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If I Were Launching an MSP Now: Doberman Technologies’ Ian Richardson Believes in the Power of 'P'If I Were Launching an MSP Now: Doberman Technologies’ Ian Richardson Believes in the Power of 'P'

Ian Richardson, CEO and founder of Doberman Technologies, shares three suggestions he’d apply if he were launching an MSP from scratch today.

Allison Francis

July 19, 2018

3 Min Read
New business, If I were launching an MSP now

Ian Richardson is a man who believes in the power of process and profitability (and he’s positively passionate about those points). He believes that in an MSP business, there are many secrets to success, but there are a few in particular that he swears by.

For example, it’s vital to come up with and document all processes. Chart a course and stick to it, no matter what. He also touts the importance of setting up a strict budget to manage profitability.

“Figure out a financial target for bottom-line profit, as well as a true pricing scheme for your offering, and stay within those lines,” says Richardson.

Richardson sat down with us this week to go through his tried-and-true tips for MSP success, including power of the “p’s.” And other delightful alliterations.

1. Document all processes that are key to the business.

Do this up front. Choose the most important 20-40 items that are vital to your business and get them documented using a method that is simple, yet effective. Once you’ve done this, train in-house and outsourced resources on these processes frequently.

Ian Richardson

Ian Richardson

“Almost all of our issues to date have come from a communication failure, which is normally driven by someone ‘doing their own thing’ in some way, shape, or form — outside of a normal process,” states Richardson. “If you outline the ‘way’ things should done from the get-go and do not stray, things will be more predictable for everyone involved. When it comes to processes in business, predictable is good. Surprises are bad.”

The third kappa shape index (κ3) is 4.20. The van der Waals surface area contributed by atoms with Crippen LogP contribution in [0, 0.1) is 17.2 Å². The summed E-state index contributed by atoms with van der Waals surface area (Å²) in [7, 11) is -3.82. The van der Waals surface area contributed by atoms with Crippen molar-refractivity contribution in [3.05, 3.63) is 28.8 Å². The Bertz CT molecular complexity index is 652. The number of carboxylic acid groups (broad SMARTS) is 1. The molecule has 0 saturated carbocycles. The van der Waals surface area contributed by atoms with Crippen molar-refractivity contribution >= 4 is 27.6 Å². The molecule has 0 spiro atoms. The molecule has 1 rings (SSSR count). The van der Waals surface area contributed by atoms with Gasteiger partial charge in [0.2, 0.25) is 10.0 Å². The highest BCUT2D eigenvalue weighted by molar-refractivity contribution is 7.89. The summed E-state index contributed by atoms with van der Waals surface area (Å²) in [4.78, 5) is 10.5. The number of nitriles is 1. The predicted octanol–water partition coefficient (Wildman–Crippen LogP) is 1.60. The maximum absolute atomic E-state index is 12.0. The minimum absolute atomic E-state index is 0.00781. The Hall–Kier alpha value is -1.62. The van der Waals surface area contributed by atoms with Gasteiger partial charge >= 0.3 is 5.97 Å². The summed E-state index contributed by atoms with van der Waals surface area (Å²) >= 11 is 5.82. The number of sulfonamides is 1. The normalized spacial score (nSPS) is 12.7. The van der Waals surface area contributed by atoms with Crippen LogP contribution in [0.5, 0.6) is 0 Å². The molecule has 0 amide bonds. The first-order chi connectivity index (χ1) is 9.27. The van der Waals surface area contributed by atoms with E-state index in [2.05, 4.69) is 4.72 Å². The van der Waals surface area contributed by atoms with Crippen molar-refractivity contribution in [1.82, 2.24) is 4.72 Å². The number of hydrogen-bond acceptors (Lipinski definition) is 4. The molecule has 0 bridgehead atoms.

2. Outsource items that are commodities.

Technical skills have become productized. Customers aren’t paying for a service that one MSP does better than the next; instead, they’re paying for a product (tech support) that’s going to be the same at every MSP.

For example, a customer calls needing a password reset. This is something that eats up a significant amount of time for help-desk technicians. Why waste your in-house talent on these mundane tasks that generate no revenue?

Outsource the lower-end skill sets that anyone can do, and focus on using employee/in-house assets on billable items that add value (configuring a new system, troubleshooting an integration, installations, consulting, training).

If you’re doing a fixed-fee model, figure out something that will deliver fixed costs for service, and mark it up. You will scale much faster if you do this from the beginning.

3. You don’t need to be excellent at everything.

You only need to be excellent at the things that matter. Everything else is a distraction, and can dilute your business. Play to your strengths — find your core competencies and stick to them like white on rice.

For example, it’s fine to do managed print or telephony if they are a core competency. If not, simply accept the fact that those are things you do not offer, and move on. Don’t get mired in IT functions that are outside of your scope; you have to be OK with saying no.

Shiny objects can be a large, costly distraction, but it’s to your benefit to keep your eye on the prize(s). This increases your strategic significance as an MSP.

Ian Richardson is the chief executive officer and founder of Doberman Technologies. Ian has 15 years of IT experience, and has been nationally recognized as a leader in his field. Doberman Technologies is a small business I.T. services firm that exists to help our clients achieve their goals through our team. Doberman holds partnerships with Microsoft, Cisco, and Lenovo, and specializes in Healthcare I.T. support, security, and compliance management.

About the Author(s)

Allison Francis

Allison Francis is a writer, public relations and marketing communications professional with experience working with clients in industries such as business technology, telecommunications, health care, education, the trade show and meetings industry, travel/tourism, hospitality, consumer packaged goods and food/beverage. She specializes in working with B2B technology companies involved in hyperconverged infrastructure, managed IT services, business process outsourcing, cloud management and customer experience technologies. Allison holds a bachelor’s degree in public relations and marketing from Drake University. An Iowa native, she resides in Denver, Colorado.

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